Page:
As a person of color, I did have a bit of a scare coming to South Korea. I had heard from a few of my Korean friends that there are VERY few black people in Korea, and this was something I caught straight from the gate boarding the plane from America. I was literally the only black person on the plane. I won't say I felt any discomfort, but I did wonder how easy it was to spot me.
I was also told that some of the older generation here might be racist, since they might not be very exposed. But so far, I've been greeted with smiles and nods. I won't deny; I have been stared at and sometimes followed around--by children mostly--but it has amazed instead of offended me.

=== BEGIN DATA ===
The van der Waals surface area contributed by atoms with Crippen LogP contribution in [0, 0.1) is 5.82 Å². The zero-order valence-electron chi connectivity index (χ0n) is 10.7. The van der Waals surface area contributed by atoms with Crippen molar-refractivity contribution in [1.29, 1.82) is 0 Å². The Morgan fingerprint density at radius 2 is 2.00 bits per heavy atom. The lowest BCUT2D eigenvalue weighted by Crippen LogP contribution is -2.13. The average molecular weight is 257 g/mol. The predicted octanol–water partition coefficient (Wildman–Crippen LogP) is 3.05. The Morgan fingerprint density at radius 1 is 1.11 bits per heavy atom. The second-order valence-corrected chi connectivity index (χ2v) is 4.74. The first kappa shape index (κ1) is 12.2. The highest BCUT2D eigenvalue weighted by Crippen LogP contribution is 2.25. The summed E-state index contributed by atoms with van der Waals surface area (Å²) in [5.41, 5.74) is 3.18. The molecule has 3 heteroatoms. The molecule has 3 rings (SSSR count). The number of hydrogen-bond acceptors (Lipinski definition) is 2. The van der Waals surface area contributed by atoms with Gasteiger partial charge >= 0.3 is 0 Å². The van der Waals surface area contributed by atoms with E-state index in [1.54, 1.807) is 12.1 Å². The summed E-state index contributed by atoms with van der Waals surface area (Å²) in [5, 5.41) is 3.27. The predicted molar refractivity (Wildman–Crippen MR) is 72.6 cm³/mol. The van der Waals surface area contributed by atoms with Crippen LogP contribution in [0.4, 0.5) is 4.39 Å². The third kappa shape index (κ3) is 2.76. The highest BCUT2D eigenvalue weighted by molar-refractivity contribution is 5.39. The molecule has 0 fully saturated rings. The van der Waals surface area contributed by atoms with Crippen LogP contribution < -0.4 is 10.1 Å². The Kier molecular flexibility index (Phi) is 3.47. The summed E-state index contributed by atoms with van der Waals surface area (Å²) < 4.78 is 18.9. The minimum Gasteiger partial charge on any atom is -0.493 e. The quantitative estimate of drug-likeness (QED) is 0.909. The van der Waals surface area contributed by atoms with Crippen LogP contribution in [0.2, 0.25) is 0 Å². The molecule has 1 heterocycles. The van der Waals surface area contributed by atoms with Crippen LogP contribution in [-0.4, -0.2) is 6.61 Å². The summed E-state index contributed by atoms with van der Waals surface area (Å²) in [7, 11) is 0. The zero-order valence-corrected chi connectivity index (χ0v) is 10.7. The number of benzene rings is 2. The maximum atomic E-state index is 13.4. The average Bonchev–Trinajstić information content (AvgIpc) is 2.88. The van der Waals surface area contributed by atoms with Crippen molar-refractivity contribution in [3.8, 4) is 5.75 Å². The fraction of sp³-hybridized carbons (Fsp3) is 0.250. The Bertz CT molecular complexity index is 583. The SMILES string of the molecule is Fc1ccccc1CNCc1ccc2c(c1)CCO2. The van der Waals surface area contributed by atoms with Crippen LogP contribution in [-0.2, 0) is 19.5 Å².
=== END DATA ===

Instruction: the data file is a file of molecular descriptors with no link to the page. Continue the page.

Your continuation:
I also read about the misconceptions of Koreans about black people, and I was happy to break some of these negative stereotypes. Starting with the fact that we are smart and educated--not only our men, but our women, too. It was one of the greatest feelings to know I had made an impact.
Despite all this, I found out I was not alone. Like my dear friend Emmanuel once said, we Nigerians are everywhere. Handong University proved to be very global. I stumbled upon a couple of Nigerians and Africans from Uganda, Somalia and Kenya, to name a few. It was pretty exciting!